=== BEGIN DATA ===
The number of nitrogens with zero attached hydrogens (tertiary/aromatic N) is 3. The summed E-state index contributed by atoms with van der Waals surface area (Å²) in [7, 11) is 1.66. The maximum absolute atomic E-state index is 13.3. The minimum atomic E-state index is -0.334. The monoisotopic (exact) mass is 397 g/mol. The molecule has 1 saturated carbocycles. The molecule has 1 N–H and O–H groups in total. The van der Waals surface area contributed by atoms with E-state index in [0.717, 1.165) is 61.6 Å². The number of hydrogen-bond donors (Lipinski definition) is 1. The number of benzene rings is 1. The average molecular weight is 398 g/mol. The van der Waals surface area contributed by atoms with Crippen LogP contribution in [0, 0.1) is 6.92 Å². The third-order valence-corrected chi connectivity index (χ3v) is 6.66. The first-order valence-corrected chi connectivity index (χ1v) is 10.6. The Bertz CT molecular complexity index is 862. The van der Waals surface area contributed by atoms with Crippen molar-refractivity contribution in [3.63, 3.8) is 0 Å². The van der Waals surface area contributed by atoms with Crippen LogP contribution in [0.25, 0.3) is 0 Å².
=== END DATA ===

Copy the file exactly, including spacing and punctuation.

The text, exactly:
The number of nitrogens with zero attached hydrogens (tertiary/aromatic N) is 3. The summed E-state index contributed by atoms with van der Waals surface area (Å²) in [7, 11) is 1.66. The maximum absolute atomic E-state index is 13.3. The minimum atomic E-state index is -0.334. The monoisotopic (exact) mass is 397 g/mol. The molecule has 1 saturated carbocycles. The molecule has 1 N–H and O–H groups in total. The van der Waals surface area contributed by atoms with E-state index in [0.717, 1.165) is 61.6 Å². The number of hydrogen-bond donors (Lipinski definition) is 1. The number of benzene rings is 1. The average molecular weight is 398 g/mol. The van der Waals surface area contributed by atoms with Crippen LogP contribution in [0, 0.1) is 6.92 Å². The third-order valence-corrected chi connectivity index (χ3v) is 6.66. The first-order valence-corrected chi connectivity index (χ1v) is 10.6. The Bertz CT molecular complexity index is 862. The van der Waals surface area contributed by atoms with Crippen molar-refractivity contribution in [3.63, 3.8) is 0 Å². The van der Waals surface area contributed by atoms with Crippen LogP contribution in [0.25, 0.3) is 0 Å².